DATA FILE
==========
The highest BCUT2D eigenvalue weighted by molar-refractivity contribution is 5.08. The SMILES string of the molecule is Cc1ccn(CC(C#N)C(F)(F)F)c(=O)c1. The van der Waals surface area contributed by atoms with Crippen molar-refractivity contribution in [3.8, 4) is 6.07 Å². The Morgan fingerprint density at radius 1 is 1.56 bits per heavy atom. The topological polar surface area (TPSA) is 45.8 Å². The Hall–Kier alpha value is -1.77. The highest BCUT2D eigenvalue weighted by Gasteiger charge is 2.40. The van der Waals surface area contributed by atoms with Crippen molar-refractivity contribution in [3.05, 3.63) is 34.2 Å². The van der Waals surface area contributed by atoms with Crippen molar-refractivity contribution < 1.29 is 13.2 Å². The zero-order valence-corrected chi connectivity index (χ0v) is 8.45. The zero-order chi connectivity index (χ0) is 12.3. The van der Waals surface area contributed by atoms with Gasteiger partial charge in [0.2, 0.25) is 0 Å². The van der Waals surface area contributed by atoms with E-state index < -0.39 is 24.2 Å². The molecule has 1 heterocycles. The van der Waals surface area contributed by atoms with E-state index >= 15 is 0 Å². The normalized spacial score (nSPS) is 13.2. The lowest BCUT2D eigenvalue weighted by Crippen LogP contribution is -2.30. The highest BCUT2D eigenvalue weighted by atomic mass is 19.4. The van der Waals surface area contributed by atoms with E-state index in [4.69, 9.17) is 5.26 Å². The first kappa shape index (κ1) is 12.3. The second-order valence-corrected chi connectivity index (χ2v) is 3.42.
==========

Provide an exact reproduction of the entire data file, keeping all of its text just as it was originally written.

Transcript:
The highest BCUT2D eigenvalue weighted by molar-refractivity contribution is 5.08. The SMILES string of the molecule is Cc1ccn(CC(C#N)C(F)(F)F)c(=O)c1. The van der Waals surface area contributed by atoms with Crippen molar-refractivity contribution in [3.8, 4) is 6.07 Å². The Morgan fingerprint density at radius 1 is 1.56 bits per heavy atom. The topological polar surface area (TPSA) is 45.8 Å². The Hall–Kier alpha value is -1.77. The highest BCUT2D eigenvalue weighted by Gasteiger charge is 2.40. The van der Waals surface area contributed by atoms with Crippen molar-refractivity contribution in [3.05, 3.63) is 34.2 Å². The van der Waals surface area contributed by atoms with Crippen molar-refractivity contribution < 1.29 is 13.2 Å². The zero-order valence-corrected chi connectivity index (χ0v) is 8.45. The zero-order chi connectivity index (χ0) is 12.3. The van der Waals surface area contributed by atoms with Gasteiger partial charge in [0.2, 0.25) is 0 Å². The van der Waals surface area contributed by atoms with E-state index < -0.39 is 24.2 Å². The molecule has 1 heterocycles. The van der Waals surface area contributed by atoms with E-state index >= 15 is 0 Å². The normalized spacial score (nSPS) is 13.2. The lowest BCUT2D eigenvalue weighted by Crippen LogP contribution is -2.30. The highest BCUT2D eigenvalue weighted by atomic mass is 19.4. The van der Waals surface area contributed by atoms with E-state index in [4.69, 9.17) is 5.26 Å². The first kappa shape index (κ1) is 12.3. The second-order valence-corrected chi connectivity index (χ2v) is 3.42.